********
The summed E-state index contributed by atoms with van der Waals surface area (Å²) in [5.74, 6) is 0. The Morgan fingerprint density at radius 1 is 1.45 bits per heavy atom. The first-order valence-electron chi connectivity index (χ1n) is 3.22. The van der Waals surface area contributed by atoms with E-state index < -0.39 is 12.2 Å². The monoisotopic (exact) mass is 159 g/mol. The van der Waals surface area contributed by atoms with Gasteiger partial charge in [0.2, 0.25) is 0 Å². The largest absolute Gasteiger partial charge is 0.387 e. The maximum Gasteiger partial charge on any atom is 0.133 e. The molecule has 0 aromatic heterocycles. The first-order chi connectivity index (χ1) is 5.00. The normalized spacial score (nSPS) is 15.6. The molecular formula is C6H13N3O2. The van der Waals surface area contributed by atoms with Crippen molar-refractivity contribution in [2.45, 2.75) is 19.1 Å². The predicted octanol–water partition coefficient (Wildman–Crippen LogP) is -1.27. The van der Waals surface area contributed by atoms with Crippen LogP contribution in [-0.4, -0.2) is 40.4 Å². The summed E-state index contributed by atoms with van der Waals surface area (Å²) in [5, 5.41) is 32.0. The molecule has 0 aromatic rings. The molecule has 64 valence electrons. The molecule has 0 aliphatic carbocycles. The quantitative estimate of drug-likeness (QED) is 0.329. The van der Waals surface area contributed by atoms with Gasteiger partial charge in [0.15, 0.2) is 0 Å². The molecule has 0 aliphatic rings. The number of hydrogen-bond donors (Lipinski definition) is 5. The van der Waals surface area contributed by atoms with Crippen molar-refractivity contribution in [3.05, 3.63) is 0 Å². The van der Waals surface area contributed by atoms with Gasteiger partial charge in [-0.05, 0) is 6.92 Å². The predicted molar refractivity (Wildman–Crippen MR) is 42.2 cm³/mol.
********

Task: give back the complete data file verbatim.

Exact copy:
The summed E-state index contributed by atoms with van der Waals surface area (Å²) in [5.74, 6) is 0. The Morgan fingerprint density at radius 1 is 1.45 bits per heavy atom. The first-order valence-electron chi connectivity index (χ1n) is 3.22. The van der Waals surface area contributed by atoms with E-state index < -0.39 is 12.2 Å². The monoisotopic (exact) mass is 159 g/mol. The van der Waals surface area contributed by atoms with Gasteiger partial charge in [0.2, 0.25) is 0 Å². The largest absolute Gasteiger partial charge is 0.387 e. The maximum Gasteiger partial charge on any atom is 0.133 e. The molecule has 0 aromatic heterocycles. The first-order chi connectivity index (χ1) is 5.00. The normalized spacial score (nSPS) is 15.6. The molecular formula is C6H13N3O2. The van der Waals surface area contributed by atoms with Crippen molar-refractivity contribution in [2.45, 2.75) is 19.1 Å². The predicted octanol–water partition coefficient (Wildman–Crippen LogP) is -1.27. The van der Waals surface area contributed by atoms with Crippen LogP contribution in [-0.4, -0.2) is 40.4 Å². The summed E-state index contributed by atoms with van der Waals surface area (Å²) in [5, 5.41) is 32.0. The molecule has 0 aromatic rings. The molecule has 64 valence electrons. The molecule has 0 aliphatic carbocycles. The quantitative estimate of drug-likeness (QED) is 0.329. The van der Waals surface area contributed by atoms with Gasteiger partial charge in [0.15, 0.2) is 0 Å². The molecule has 0 aliphatic rings. The number of hydrogen-bond donors (Lipinski definition) is 5. The van der Waals surface area contributed by atoms with Crippen molar-refractivity contribution in [3.05, 3.63) is 0 Å². The van der Waals surface area contributed by atoms with Gasteiger partial charge in [-0.05, 0) is 6.92 Å². The predicted molar refractivity (Wildman–Crippen MR) is 42.2 cm³/mol.